Veritas Wealth probably took longer than most firms to consider using a discretionary fund manager (DFM). We had not made any major errors on behalf of clients, so fear did not play a major part in our decision. What led to the implementation was a change in circumstances.
Our business had suddenly grown from three to five CFP® professionals, and we asked one financial planning colleague to take control of fund selection. However, after a few months it became apparent that the person allocated to the role – although competent and experienced enough to undertake the task – did not feel comfortable taking on a responsibility of that magnitude.
Simultaneously, regulations in South Africa were changing, allowing us to select from a substantial pool of international managers. Fellow CFPs who favoured offshore over locally domiciled funds told us informally that there were better offshore fund managers available than the existing registered shortlist in South Africa. We decided to investigate for ourselves, given that we expected to increase offshore exposure within client portfolios in the long term – especially for wealthier clients who had surplus discretionary savings. If the right partner could improve our selection of offshore assets, we were happy to review our model.
Since the business was founded in 2004, we have not positioned ourselves as investment advisors, although within the Veritas team we have plenty of experience in investing client assets and it was something we could have brought inhouse. Instead, we have always positioned ourselves as Certified Financial Planners, using a powerful but simple philosophy called lifestyle financial planning.
Going this route gave us research scale in our business that would have cost us millions of rands to replicate.
When evaluating client needs, we stay in the planning role as long as possible. This is where we believe we can add most value. However, at a certain point, a plan needs to be implemented.
Where the rubber meets the road
We have always used multi-asset, multi-managed funds and balanced/managed fund mandates and as an independent firm, we were agnostic in terms of active versus passive. Somewhere along the line, we began using balanced funds directly on platforms locally and offshore. That may have been spurred by a particular corporate action or poor performance for a two-year period or simply the need for more options.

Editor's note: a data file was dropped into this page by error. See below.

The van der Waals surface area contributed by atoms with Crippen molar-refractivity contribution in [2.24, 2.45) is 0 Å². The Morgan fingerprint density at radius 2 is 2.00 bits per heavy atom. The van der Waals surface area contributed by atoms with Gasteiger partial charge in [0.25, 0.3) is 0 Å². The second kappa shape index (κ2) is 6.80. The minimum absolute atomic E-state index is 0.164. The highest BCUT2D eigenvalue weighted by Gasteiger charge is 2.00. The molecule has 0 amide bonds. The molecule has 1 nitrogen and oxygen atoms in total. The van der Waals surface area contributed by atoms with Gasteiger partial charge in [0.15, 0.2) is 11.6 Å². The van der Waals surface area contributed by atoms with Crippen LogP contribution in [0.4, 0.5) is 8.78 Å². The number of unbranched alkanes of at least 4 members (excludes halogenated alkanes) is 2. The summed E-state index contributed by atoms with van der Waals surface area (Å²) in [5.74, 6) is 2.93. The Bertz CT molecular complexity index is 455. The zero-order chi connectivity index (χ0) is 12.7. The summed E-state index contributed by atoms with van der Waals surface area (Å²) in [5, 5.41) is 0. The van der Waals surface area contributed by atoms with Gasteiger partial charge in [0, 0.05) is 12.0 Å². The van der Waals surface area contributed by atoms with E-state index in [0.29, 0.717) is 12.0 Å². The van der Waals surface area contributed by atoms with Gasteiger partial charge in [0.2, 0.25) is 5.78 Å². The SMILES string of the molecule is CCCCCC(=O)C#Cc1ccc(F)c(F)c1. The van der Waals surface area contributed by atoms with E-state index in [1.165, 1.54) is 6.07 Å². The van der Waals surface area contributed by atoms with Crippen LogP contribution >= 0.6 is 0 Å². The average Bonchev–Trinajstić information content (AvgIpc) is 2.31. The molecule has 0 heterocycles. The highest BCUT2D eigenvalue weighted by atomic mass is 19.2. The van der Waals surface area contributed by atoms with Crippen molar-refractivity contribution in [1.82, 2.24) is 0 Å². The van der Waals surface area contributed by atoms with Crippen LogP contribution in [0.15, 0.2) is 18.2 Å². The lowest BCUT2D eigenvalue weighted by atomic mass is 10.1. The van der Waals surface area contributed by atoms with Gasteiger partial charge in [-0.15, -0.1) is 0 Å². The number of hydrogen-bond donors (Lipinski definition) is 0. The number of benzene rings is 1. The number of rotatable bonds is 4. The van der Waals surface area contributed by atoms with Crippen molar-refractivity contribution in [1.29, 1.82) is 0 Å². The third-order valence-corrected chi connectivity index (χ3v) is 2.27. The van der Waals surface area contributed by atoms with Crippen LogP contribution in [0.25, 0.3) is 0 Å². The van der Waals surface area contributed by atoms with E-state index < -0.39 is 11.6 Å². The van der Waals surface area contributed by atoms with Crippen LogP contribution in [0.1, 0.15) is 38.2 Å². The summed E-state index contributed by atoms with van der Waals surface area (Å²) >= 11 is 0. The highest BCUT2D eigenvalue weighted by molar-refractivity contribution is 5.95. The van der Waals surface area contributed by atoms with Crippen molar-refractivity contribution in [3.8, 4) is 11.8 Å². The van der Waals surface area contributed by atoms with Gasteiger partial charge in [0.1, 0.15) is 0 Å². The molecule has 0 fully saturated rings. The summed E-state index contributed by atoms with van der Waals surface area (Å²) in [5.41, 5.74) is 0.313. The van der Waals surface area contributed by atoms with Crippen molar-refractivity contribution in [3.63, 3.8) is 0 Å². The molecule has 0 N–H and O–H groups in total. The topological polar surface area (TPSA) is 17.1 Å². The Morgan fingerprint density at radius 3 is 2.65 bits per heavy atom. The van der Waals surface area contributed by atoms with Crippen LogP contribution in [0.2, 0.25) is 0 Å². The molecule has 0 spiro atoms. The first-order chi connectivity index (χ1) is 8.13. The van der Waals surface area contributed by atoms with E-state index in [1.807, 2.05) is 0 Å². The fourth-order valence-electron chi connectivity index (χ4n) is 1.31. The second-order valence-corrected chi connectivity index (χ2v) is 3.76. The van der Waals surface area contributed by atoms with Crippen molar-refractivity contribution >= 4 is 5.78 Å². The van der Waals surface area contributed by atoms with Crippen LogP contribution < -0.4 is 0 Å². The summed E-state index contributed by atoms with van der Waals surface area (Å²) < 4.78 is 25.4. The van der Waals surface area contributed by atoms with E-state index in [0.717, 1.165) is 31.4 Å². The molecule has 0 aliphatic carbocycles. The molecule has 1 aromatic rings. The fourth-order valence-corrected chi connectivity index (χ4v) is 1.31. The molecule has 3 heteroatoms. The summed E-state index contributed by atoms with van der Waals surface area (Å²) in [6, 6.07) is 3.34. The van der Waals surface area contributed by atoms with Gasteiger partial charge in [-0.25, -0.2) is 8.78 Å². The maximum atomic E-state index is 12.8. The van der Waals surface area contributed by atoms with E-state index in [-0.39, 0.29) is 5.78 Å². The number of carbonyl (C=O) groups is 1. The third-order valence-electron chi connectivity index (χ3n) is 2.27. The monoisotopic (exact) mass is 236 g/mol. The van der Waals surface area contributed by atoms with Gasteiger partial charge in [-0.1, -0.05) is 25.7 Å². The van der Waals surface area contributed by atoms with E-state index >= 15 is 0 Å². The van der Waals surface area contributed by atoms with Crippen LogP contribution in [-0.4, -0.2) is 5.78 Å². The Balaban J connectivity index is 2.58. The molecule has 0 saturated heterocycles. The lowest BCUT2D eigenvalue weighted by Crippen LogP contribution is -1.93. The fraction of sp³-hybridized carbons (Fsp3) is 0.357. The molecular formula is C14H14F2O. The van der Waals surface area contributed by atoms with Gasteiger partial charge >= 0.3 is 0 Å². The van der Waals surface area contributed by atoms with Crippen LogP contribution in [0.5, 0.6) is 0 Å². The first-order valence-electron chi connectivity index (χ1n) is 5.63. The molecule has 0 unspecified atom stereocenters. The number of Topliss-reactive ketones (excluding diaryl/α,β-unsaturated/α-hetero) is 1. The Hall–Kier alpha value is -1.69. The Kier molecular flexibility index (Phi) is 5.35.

Are we happy using a DFM?
We are very comfortable with the DFM we chose. Going this route gave us research scale in our business that would have cost us millions of rands to replicate. As an independent firm, the nagging question for us has always been whether we could do it better ourselves. Ultimately, believing that bringing the investment function inhouse may compromise our independent views, we opted for the DFM route.
Is DFM the answer to everything?
No, it is not a panacea, but we believe it makes our planning process stronger. DFMs showed potential to shift the local asset management industry because of their scale and, in time, to drive down asset management fees in South Africa. Relative to offshore options, South Africa still has quite a road to travel to become competitive. Using a DFM also gives us better access to local and global asset managers at a better price than we could have achieved on our own.
Some financial planners are currently attracted to share portfolios due to the low fees. In the next few years, we think planners and clients will realise how clunky and inefficient running individual share portfolios is. Our expectation is that the multi-managed fund will again be the preferred solution. They are tidier, more tax-efficient and less time-consuming than dealing with a DFM.
The tipping point will likely be when multi-managed funds realise they cannot charge double or triple what a DFM is charging. When this happens, they will re-emerge in the industry. What we would like to see is for multi-managed funds to list and report on underlying funds via their platform, rather than reflecting one line item. Planners and clients will appreciate greater detail and complexity in reporting.
Facing the client, outsourcing the rest
A CFP® professional makes money by being in front of existing or new clients. This means any business functions that can be outsourced should be handed off to service providers to free you up. We are enjoying our relationship with our DFM, which adds enormous value to us and feels like a partner in the business. Our client presentations and plans feel more robust as a result.
As a team, we have an in-depth quarterly meeting with our DFM and can interact with them. This is a change from going to an asset manager presentation, where you feel like you are merely an information-taker rather than a partner. Having said that, as an independent firm we continue to monitor the landscape for any ways in which we can improve implementation of client financial plans.